“It will be weird to play against players I can’t understand. But, I’m going to prepare just like I did for every other game,” Casses said.
The Paris contest will mark the first time Casses’ mother will not be in the stands to watch him play. Initially hesitant, she understands the opportunities and experiences available in France from a first-hand perspective. She celebrated her 18th birthday in Paris as part of a student-exchange program.
“I’m really glad he is being recognized for his hard work. It’s a once-in-a-lifetime thing for him,” Christina said. “We couldn’t let this opportunity pass by.”
Through donations, the Casses family has been able to raise enough funds for the March 22 flight from Chicago to Paris. Despite generous contributions, some costs remain. Donations can be made through the American Football Worldwide website.
“The community has been very supportive,” Christina said. “He always helped the community, and it was great how they gave back to him.”
Before embarking for Paris, Casses hopes to get to know some of his teammates. He plans on contacting them soon. Though the players hail from a variety of states, they share one common denominator: football.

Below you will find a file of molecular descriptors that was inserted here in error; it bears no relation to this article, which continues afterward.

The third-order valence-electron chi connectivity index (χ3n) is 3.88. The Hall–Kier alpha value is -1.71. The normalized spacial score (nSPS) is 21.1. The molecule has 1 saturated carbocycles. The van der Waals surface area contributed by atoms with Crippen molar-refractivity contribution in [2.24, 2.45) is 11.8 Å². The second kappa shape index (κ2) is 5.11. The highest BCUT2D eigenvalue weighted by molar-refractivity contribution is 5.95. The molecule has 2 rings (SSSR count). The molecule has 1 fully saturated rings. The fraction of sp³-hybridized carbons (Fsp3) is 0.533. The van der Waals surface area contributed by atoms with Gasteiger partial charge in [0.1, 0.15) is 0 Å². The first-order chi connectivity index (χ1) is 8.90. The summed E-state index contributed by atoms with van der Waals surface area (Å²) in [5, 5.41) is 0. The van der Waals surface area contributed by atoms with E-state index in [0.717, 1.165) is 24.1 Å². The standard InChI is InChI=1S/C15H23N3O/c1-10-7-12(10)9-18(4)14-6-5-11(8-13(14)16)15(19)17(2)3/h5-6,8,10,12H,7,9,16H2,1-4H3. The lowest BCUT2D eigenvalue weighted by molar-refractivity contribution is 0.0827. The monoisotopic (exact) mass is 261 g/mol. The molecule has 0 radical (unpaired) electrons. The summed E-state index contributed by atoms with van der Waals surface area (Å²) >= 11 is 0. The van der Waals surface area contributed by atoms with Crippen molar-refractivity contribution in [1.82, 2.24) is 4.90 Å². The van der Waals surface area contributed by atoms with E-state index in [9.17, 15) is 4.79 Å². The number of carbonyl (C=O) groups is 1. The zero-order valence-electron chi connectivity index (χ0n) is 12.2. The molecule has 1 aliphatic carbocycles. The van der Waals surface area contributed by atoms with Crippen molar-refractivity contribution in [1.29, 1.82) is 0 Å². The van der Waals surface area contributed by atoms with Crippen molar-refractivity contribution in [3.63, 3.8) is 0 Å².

“I’m going to spend 10 days with these guys. I can’t wait to meet people from all over the country,” Casses said.
This will mark the second consecutive year an American high school team has played the French U19 national team in Paris. Last year, ELITE won 19-0.
The French have a competitive team. Last summer, they lost to Austria in the 2013 European U19 championships. In 2012, the French were the European champions and finished sixth at the U19 World of American Football, held in Austin, Texas.
Many people do not think of football being played outside North America. However, football is quite popular in Europe, with more than 300 club teams on the continent. The Indianapolis Colts selected defensive end Bjorn Werner, who grew up playing football in Berlin, with the 24th pick in the 2013 NFL Draft.
“It will be cool to play against kids from another country that share a passion for football,” Casses said. “It’s one of the beauties of sports, to unite people.”
The game likely represents the end of Casses’ football career. Plagued by injuries throughout his high school career, Casses is content with closing the door on the sport.
“If it is my last game, I’m going to give all I have,” Casses said, reflecting on a career that started in peewee football at age 7.